Archive for the ‘Artists in Italy’ Category

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Kelly Medford in progress

DAY #2 of “31 Days of Orvieto” is entitled INSPIRATION.

Roman-based artist Roman-based artist Kelly Medford is a frequent visitor to our town. Other great artists who’ve found their muse here: J.M.W. Turner, Umberto Prencipe and Luca Signorelli…. Come to Orvieto and be inspired too! 

water color pze dell repu kelly

Piazza della Repubblica, Orvieto

maggies kelly wc

Orvieto, Italy


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As some of you may know, during the entire month of July, I created a Facebook Project called, “31 Days of Orvieto”.  About half-way through the month, however, I suddenly realized that many of Orvieto or Bust’s followers aren’t on Facebook (or haven’t ‘friended’ me YET – hint, hint). In order to rectify the situation, I’ve decided to repeat the project here during the month of August. If you’ve already seen the posts on Facebook, I want to apoligize in advance for the duplication. For those who are seeing “31 Days” for the first time, I hope you’ll enjoy them at least half as much as I’ve enjoyed creating them!  

And here we go again…

It’s DAY 1 of “31 Days of Orvieto”! I have a theory that if people knew about Orvieto and it’s splendors, they would certainly come to visit us. Tourism is down in our little town, so I’ve decided to start a campaign to spread the word about Orvieto’s greatness. You know me – I’m all about promoting my adopted home – so every day in the month of August, I will post an article, a photo, a story, a tid-bit about this wonderful place. If you love Orvieto and/or would like to support my efforts, please take a moment to read, and if you are so inclined, share the posts and, in doing so, help me create an “Orvieto buzz”. Go, Orvieto, Go!!!!

I begin with my 2011 homage to this place that I love so much…Orvieto, Italy: A Land Where Time Stands Still.

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“From the author of Made in Italy comes a tale of artisanal tradition and family bonds set in one of the world’s most magnificent settings: Renaissance Venice.”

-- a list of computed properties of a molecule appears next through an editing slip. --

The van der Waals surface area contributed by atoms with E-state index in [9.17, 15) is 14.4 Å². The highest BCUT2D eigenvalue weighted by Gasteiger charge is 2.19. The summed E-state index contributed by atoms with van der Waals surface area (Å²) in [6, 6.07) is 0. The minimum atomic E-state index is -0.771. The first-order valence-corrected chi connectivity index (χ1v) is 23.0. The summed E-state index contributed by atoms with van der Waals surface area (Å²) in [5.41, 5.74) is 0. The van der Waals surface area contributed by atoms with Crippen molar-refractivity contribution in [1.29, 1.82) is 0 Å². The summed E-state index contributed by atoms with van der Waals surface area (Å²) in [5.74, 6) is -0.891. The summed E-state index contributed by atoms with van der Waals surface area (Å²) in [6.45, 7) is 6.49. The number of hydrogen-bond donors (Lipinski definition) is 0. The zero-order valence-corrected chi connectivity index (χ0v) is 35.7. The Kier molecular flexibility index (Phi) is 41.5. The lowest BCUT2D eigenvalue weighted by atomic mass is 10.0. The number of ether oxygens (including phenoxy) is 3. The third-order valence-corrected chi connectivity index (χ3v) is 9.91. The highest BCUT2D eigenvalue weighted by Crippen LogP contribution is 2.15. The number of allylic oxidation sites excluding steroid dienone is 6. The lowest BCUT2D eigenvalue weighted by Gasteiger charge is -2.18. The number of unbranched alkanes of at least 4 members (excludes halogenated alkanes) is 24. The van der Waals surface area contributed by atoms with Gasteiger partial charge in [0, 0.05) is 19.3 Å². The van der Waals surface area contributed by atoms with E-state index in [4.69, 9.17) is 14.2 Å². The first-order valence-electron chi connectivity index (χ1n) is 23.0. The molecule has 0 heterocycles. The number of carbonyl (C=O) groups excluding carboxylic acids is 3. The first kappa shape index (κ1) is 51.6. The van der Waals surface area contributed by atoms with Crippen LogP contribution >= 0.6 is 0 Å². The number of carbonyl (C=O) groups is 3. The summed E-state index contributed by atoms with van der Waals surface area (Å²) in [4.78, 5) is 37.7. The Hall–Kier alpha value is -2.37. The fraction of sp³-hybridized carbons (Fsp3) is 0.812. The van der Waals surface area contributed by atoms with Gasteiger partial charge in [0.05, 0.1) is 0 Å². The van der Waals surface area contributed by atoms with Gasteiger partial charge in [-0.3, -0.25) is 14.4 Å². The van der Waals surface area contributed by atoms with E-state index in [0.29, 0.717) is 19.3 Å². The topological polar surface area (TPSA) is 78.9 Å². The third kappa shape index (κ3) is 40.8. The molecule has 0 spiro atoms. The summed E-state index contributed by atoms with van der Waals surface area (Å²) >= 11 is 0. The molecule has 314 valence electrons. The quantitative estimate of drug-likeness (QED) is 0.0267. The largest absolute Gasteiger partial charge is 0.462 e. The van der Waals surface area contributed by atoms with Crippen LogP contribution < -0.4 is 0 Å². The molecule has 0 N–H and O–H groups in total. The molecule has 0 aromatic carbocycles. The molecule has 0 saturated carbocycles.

I don’t know much about wine. I’m not an expert on classical art and, although I live in Italy, I’m the antithesis of a “foodie”. However, when it comes to giving my opinion about a glass of red, a painting in a gallery or the dinner on my plate, I’m quite certain of three things: 1) I know what I like, 2) I recognize beauty when I see it, and 3) I can tell when a meal tastes delicious.

It’s the same with a book. I’ve never actually written one, but I know a good novel when I read it.

Halfway into the first chapter of Laura Morelli’s The Gondola Maker, I found myself wondering if the author had a time machine. I suppose a historical novel should transport the reader to another time and place, but Ms. Morelli’s use of crystal-clear imagery and her microscopic attention to detail went above and beyond. I’d be putting it mildly if I said she’d done her homework.

The Gondola Maker’s story swirls around a young protagonist, Luca Vianello – a boy on the brink of adulthood. Born into a long line of gondola craftsmen, he works alongside his father and brothers in the family’s boatyard and never allows himself to imagine a future beyond the one that has been chosen for him. But following one single, blinding moment of rage, the direction of his life is altered forever and Luca must set out on an odyssey through the dark underworld of the Most Serene Republic of Venice. As he slowly picks up the pieces of his shattered life, he finds his true passion and destiny and, in the process of discovery, comes full circle.

As Laura Morelli spins her intriguing and authentic Renaissance tale, she brings to life the time-honored artisan trade of gondola making and reminds us that if not preserved, this centuries-old craft and others like it will be lost forever.

About the Author